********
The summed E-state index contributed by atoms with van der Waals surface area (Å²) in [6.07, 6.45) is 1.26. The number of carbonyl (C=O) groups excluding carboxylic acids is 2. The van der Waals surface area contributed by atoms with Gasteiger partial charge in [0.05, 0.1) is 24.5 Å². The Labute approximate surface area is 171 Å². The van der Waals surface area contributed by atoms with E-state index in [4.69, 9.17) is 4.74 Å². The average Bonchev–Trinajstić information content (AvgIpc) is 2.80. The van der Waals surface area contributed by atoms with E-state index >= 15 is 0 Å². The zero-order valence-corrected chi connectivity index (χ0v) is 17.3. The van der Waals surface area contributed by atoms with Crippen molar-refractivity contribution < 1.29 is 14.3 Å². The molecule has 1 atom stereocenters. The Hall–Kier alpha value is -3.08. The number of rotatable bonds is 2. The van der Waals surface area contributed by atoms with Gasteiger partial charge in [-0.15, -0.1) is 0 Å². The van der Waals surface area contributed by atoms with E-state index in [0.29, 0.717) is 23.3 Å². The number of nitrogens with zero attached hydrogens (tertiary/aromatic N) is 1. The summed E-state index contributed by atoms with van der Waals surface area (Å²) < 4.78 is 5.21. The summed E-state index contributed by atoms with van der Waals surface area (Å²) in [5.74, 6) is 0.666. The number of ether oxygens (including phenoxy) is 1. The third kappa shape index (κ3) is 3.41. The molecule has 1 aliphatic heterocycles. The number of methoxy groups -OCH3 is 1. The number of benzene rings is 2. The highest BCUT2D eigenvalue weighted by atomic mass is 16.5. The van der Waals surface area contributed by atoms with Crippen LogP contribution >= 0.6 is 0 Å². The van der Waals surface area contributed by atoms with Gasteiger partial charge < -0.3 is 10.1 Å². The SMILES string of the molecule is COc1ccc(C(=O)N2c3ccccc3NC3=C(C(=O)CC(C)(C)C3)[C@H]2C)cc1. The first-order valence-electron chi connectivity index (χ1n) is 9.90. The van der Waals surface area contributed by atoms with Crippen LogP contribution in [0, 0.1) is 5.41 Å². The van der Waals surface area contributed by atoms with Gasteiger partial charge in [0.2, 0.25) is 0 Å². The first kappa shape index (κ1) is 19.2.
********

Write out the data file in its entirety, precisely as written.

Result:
The summed E-state index contributed by atoms with van der Waals surface area (Å²) in [6.07, 6.45) is 1.26. The number of carbonyl (C=O) groups excluding carboxylic acids is 2. The van der Waals surface area contributed by atoms with Gasteiger partial charge in [0.05, 0.1) is 24.5 Å². The Labute approximate surface area is 171 Å². The van der Waals surface area contributed by atoms with E-state index in [4.69, 9.17) is 4.74 Å². The average Bonchev–Trinajstić information content (AvgIpc) is 2.80. The van der Waals surface area contributed by atoms with E-state index >= 15 is 0 Å². The zero-order valence-corrected chi connectivity index (χ0v) is 17.3. The van der Waals surface area contributed by atoms with Crippen molar-refractivity contribution < 1.29 is 14.3 Å². The molecule has 1 atom stereocenters. The Hall–Kier alpha value is -3.08. The number of rotatable bonds is 2. The van der Waals surface area contributed by atoms with Gasteiger partial charge in [-0.15, -0.1) is 0 Å². The van der Waals surface area contributed by atoms with E-state index in [0.29, 0.717) is 23.3 Å². The number of nitrogens with zero attached hydrogens (tertiary/aromatic N) is 1. The summed E-state index contributed by atoms with van der Waals surface area (Å²) < 4.78 is 5.21. The summed E-state index contributed by atoms with van der Waals surface area (Å²) in [5.74, 6) is 0.666. The number of ether oxygens (including phenoxy) is 1. The third kappa shape index (κ3) is 3.41. The molecule has 1 aliphatic heterocycles. The number of methoxy groups -OCH3 is 1. The number of benzene rings is 2. The highest BCUT2D eigenvalue weighted by atomic mass is 16.5. The van der Waals surface area contributed by atoms with Crippen LogP contribution >= 0.6 is 0 Å². The van der Waals surface area contributed by atoms with Gasteiger partial charge < -0.3 is 10.1 Å². The SMILES string of the molecule is COc1ccc(C(=O)N2c3ccccc3NC3=C(C(=O)CC(C)(C)C3)[C@H]2C)cc1. The first-order valence-electron chi connectivity index (χ1n) is 9.90. The van der Waals surface area contributed by atoms with Crippen LogP contribution in [0, 0.1) is 5.41 Å². The van der Waals surface area contributed by atoms with Gasteiger partial charge in [0.2, 0.25) is 0 Å². The first kappa shape index (κ1) is 19.2.